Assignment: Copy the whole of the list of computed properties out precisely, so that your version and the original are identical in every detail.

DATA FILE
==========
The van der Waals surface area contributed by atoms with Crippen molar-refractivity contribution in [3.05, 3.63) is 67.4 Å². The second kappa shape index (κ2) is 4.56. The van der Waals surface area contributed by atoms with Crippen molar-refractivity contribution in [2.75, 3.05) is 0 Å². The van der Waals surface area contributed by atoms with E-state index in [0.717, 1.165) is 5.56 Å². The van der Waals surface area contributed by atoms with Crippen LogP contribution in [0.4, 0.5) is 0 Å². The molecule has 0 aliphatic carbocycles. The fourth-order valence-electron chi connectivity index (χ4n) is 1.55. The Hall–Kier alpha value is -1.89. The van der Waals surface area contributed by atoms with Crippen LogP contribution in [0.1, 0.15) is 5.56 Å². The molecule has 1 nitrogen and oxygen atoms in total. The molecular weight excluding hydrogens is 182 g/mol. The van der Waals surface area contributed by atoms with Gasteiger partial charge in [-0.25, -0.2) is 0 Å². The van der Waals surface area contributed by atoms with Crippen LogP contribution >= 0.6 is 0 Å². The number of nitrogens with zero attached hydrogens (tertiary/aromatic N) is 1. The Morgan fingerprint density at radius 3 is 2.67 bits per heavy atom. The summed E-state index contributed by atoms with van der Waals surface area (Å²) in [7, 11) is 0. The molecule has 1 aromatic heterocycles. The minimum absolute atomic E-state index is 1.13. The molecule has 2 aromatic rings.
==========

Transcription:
The van der Waals surface area contributed by atoms with Crippen molar-refractivity contribution in [3.05, 3.63) is 67.4 Å². The second kappa shape index (κ2) is 4.56. The van der Waals surface area contributed by atoms with Crippen molar-refractivity contribution in [2.75, 3.05) is 0 Å². The van der Waals surface area contributed by atoms with E-state index in [0.717, 1.165) is 5.56 Å². The van der Waals surface area contributed by atoms with Crippen LogP contribution in [0.4, 0.5) is 0 Å². The molecule has 0 aliphatic carbocycles. The fourth-order valence-electron chi connectivity index (χ4n) is 1.55. The Hall–Kier alpha value is -1.89. The van der Waals surface area contributed by atoms with Crippen LogP contribution in [0.1, 0.15) is 5.56 Å². The molecule has 1 nitrogen and oxygen atoms in total. The molecular weight excluding hydrogens is 182 g/mol. The van der Waals surface area contributed by atoms with Gasteiger partial charge in [-0.25, -0.2) is 0 Å². The van der Waals surface area contributed by atoms with Crippen LogP contribution >= 0.6 is 0 Å². The number of nitrogens with zero attached hydrogens (tertiary/aromatic N) is 1. The Morgan fingerprint density at radius 3 is 2.67 bits per heavy atom. The summed E-state index contributed by atoms with van der Waals surface area (Å²) in [7, 11) is 0. The molecule has 1 aromatic heterocycles. The minimum absolute atomic E-state index is 1.13. The molecule has 2 aromatic rings.